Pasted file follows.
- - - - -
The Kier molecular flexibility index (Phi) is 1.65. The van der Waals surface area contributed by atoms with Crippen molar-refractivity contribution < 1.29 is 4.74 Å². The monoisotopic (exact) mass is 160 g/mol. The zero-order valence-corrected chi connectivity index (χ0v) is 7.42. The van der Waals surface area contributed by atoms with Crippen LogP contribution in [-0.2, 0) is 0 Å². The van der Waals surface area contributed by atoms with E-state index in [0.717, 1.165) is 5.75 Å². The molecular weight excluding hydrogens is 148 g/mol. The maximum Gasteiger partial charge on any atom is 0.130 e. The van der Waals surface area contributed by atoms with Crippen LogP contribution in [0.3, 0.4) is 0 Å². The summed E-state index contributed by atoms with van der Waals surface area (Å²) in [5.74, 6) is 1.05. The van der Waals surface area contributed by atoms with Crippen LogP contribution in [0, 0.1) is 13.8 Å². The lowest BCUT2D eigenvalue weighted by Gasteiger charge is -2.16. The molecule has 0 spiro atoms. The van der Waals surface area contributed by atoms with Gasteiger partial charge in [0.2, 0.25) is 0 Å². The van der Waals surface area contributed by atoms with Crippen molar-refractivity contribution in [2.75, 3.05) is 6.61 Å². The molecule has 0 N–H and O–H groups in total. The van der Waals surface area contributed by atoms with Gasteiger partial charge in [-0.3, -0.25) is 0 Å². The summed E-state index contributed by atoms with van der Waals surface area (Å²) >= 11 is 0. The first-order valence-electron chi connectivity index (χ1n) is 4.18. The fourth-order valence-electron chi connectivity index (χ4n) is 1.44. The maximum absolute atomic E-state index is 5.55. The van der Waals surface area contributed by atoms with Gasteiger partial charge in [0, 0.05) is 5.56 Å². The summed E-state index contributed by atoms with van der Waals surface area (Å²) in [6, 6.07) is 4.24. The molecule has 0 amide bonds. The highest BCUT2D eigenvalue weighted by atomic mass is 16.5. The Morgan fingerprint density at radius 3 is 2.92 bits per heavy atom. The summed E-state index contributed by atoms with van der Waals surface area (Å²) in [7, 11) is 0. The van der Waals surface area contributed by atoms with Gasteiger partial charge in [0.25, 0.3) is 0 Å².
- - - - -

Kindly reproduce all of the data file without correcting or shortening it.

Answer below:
The Kier molecular flexibility index (Phi) is 1.65. The van der Waals surface area contributed by atoms with Crippen molar-refractivity contribution < 1.29 is 4.74 Å². The monoisotopic (exact) mass is 160 g/mol. The zero-order valence-corrected chi connectivity index (χ0v) is 7.42. The van der Waals surface area contributed by atoms with Crippen LogP contribution in [-0.2, 0) is 0 Å². The van der Waals surface area contributed by atoms with E-state index in [0.717, 1.165) is 5.75 Å². The molecular weight excluding hydrogens is 148 g/mol. The maximum Gasteiger partial charge on any atom is 0.130 e. The van der Waals surface area contributed by atoms with Crippen LogP contribution in [0.3, 0.4) is 0 Å². The summed E-state index contributed by atoms with van der Waals surface area (Å²) in [5.74, 6) is 1.05. The van der Waals surface area contributed by atoms with Crippen LogP contribution in [0, 0.1) is 13.8 Å². The lowest BCUT2D eigenvalue weighted by Gasteiger charge is -2.16. The molecule has 0 spiro atoms. The van der Waals surface area contributed by atoms with Gasteiger partial charge in [0.2, 0.25) is 0 Å². The van der Waals surface area contributed by atoms with Crippen molar-refractivity contribution in [2.75, 3.05) is 6.61 Å². The molecule has 0 N–H and O–H groups in total. The van der Waals surface area contributed by atoms with Gasteiger partial charge in [-0.3, -0.25) is 0 Å². The summed E-state index contributed by atoms with van der Waals surface area (Å²) >= 11 is 0. The first-order valence-electron chi connectivity index (χ1n) is 4.18. The fourth-order valence-electron chi connectivity index (χ4n) is 1.44. The maximum absolute atomic E-state index is 5.55. The van der Waals surface area contributed by atoms with Gasteiger partial charge in [0, 0.05) is 5.56 Å². The summed E-state index contributed by atoms with van der Waals surface area (Å²) in [6, 6.07) is 4.24. The molecule has 0 amide bonds. The highest BCUT2D eigenvalue weighted by atomic mass is 16.5. The Morgan fingerprint density at radius 3 is 2.92 bits per heavy atom. The summed E-state index contributed by atoms with van der Waals surface area (Å²) in [7, 11) is 0. The van der Waals surface area contributed by atoms with Gasteiger partial charge in [0.25, 0.3) is 0 Å².